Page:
The Johnson government has made clear – at least rhetorically – it intends to ‘level up’ areas outside of London and the South East, and signalled it remains committed to meeting the current 2050 net zero target. Actually achieving these outcomes will be no small feat; to do so, the budget should feature a comprehensive set of credible measures to tackle all forms of inequality, and ambitious plans for investment in just decarbonisation and green industry. For example, new IPPR analysis shows that hitting even the 2050 target will require an extra £33bn of investment annually.
However, changes trailed ahead of Wednesday’s budget appear to fall far short of meeting the challenge ahead, with likely environmental policies comprising additional charges on single-use plastics, and an end to the decade-long fuel duty freeze. But discrete, consumption focussed tweaks simply will not cut it. A systems crisis demands a systems response, and overhauling the design of the tax system will be central to this, as part of a multi-pronged approach to delivering a Green New Deal.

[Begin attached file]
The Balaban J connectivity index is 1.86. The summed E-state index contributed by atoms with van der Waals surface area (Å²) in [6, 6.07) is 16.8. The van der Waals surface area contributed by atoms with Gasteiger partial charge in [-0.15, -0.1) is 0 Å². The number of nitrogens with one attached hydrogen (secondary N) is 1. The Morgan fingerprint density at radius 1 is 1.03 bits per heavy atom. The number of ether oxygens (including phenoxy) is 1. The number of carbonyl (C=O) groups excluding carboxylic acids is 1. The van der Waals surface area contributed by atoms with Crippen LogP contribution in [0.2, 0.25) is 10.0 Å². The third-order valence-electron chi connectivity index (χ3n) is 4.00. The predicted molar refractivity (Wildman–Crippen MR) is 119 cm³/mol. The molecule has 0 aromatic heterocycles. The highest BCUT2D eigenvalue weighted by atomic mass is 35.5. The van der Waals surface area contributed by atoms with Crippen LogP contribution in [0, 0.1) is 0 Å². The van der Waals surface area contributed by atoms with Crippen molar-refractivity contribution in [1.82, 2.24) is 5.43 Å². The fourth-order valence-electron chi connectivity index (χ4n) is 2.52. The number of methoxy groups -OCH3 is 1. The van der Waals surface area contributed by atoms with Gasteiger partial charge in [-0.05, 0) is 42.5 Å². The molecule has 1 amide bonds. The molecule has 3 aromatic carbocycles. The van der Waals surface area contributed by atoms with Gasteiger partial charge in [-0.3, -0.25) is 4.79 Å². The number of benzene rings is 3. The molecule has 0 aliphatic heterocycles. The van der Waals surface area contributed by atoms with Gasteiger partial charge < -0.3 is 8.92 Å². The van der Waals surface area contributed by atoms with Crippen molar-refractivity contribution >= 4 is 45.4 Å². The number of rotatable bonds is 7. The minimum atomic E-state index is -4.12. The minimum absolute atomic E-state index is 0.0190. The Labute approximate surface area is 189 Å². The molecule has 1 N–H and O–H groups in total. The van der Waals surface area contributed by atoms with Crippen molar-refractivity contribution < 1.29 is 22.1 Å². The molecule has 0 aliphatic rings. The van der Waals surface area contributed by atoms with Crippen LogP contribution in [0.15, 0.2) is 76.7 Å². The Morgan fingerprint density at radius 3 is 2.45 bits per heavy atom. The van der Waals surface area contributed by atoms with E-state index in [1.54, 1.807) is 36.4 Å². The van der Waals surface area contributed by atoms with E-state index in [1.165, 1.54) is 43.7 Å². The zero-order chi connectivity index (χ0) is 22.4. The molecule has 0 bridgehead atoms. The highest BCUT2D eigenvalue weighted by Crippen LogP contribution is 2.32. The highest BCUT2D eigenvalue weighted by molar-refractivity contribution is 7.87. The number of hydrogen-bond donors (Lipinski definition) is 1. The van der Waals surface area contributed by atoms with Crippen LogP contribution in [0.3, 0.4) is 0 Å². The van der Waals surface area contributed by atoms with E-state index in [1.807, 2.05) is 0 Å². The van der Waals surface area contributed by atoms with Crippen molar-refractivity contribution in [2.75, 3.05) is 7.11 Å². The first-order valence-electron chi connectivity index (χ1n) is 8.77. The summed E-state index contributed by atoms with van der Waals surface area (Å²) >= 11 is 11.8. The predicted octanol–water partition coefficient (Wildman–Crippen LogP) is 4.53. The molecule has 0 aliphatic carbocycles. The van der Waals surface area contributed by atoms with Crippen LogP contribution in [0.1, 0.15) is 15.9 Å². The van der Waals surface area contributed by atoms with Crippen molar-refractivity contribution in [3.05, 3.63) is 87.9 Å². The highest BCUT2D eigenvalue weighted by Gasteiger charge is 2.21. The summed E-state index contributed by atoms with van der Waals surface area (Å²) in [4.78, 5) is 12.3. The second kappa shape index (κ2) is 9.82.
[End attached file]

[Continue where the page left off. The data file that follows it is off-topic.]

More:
Tax is fundamentally political, shaping how our economy functions, and whose interests it prioritises; its design should therefore reflect the values and priorities of a society. Tax is an immensely powerful tool for shaping our collective behaviour and for redistributing wealth throughout the economy to ensure vital societal and environmental needs are met.
The current UK tax system fails to sufficiently address levels of income and wealth inequality in both its design and its outcomes, while also failing to adequately inhibit destructive activity, like carbon emissions or value-extractive corporate behaviour. The suite of UK environmental taxes in particular favour flat schedules, meaning the rate is the same for everyone regardless of income, and apply to consumption.